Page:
Christian preaching is a matter of proclamation. But all the accounts of proclamation in the Scriptures, Elijah before Ahab, Paul before the Sanhedrin, and for that matter, the sort of anti-proclamation of Jesus in front of Pontius Pilate, never simply rest on the words alone. The words magnify the actions, the moment, the confrontation of deceit, the surrender to truth, the relinquishment of self to the Power of God over the powers of the world, even while the powers of the world may have their way for the present. The confession of the Gospel goes to the places, whether spatially, psychologically, or rhetorically, where sin and death and violence are seated, to declare a conquest of love, a triumph of humility, a reign of grace, in the Person and kingdom of Christ.
For a little more than a decade, I was a periodic preacher in my small church. I am in the midst of an indefinite sabbatical, an extended break, which has been an opportunity to step back and take a deep breath and reassess the unfathomable prospect of trying to exposit the Word of God, or more accurately, try to clear away my dirt and displace my shadows enough to make way for the illumination of the Word of God to shine without my detractions. The angle of repose this break has provided makes me think it incredulous in retrospect–what did I think I was doing up there, speaking for God? A conscientious preacher must always be horrified by the hubris between the heights of the Message and the depths of we its conduits.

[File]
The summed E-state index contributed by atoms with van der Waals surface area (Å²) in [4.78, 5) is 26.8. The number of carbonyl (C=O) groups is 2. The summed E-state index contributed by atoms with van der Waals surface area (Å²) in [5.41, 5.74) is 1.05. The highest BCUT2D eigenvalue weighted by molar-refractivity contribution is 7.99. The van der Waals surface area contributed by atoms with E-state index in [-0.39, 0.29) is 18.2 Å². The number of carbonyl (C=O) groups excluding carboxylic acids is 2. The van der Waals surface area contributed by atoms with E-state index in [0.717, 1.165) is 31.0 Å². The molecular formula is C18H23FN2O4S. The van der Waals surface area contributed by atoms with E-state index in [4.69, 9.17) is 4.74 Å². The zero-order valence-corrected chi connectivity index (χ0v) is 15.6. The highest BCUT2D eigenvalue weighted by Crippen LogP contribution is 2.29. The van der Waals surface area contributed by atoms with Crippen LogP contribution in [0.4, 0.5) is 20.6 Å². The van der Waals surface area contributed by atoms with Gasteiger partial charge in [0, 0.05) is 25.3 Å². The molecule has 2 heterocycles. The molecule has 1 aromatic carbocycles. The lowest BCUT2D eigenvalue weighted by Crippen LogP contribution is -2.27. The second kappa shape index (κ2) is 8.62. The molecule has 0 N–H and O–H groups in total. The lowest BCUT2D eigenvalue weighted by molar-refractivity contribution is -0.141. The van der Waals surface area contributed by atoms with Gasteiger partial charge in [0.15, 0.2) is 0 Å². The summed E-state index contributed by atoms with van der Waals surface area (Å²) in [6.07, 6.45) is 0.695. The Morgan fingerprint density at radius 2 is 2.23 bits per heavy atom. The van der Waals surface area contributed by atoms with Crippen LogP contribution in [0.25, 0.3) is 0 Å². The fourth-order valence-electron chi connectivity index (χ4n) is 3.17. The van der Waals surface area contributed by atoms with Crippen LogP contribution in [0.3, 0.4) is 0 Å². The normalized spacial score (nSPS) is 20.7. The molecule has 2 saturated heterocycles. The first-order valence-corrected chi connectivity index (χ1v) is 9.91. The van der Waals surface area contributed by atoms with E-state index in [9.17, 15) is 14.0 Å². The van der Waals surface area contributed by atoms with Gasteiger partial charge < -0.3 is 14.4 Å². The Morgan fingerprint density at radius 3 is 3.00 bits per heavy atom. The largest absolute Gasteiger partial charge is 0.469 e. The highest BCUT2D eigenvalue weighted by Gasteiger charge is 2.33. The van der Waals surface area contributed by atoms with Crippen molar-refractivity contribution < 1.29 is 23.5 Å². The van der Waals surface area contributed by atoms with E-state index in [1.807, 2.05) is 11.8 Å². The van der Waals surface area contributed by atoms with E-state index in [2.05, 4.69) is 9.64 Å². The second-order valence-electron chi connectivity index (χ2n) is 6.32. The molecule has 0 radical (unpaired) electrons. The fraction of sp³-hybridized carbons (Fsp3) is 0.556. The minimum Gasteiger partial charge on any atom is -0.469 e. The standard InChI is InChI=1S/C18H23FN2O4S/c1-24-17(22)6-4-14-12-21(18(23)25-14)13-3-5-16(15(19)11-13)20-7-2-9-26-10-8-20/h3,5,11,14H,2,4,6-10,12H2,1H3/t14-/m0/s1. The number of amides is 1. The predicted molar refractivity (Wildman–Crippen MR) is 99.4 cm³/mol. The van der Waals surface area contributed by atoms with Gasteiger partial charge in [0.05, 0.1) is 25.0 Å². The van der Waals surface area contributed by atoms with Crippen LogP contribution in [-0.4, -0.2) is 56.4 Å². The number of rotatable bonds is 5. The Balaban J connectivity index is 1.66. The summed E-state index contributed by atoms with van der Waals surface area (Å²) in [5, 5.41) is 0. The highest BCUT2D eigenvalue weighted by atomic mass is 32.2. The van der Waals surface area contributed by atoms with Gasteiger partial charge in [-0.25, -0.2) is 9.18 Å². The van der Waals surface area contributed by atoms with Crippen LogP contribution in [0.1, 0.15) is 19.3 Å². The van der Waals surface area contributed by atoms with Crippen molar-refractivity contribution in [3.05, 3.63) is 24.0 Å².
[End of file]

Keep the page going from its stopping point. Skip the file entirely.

The most profound realization that leaving the pulpit has afforded me is that I was so concerned with my performance, in an entirely human sense, as a preacher that I completely missed the real stakes involved. I mostly thought about how the sermon would be received, how effective the illustrations, whether anyone would laugh at the jokes, if I could move anyone enough with my pathos, my perspicacity, my persuasion, to keep coming back on Sundays, to participate in our activities, to buy the spiritual goods I was selling. Like missing the banquet for the garnish. In fact, what God was concerned with was the integrity of my life, and whether or not I was willing to go to the pained and broken places in the congregants’ lives, in our community, in society, and declare Gospel there, in word and deed.
Now I am wandering in the desert, but thankfully so. Thankfully in search of what faithfulness and witness looks like when I cannot check “preaching” off my list via an occasional Sunday duty. I don’t wish to be a comforting church show. I hope God can use me as an instrument, cracked and out of tune, but reliably willing, in the temple courts, before the halls of power, on the dusty roads where the wounded lie, to proclaim the good news of God’s justice and love there.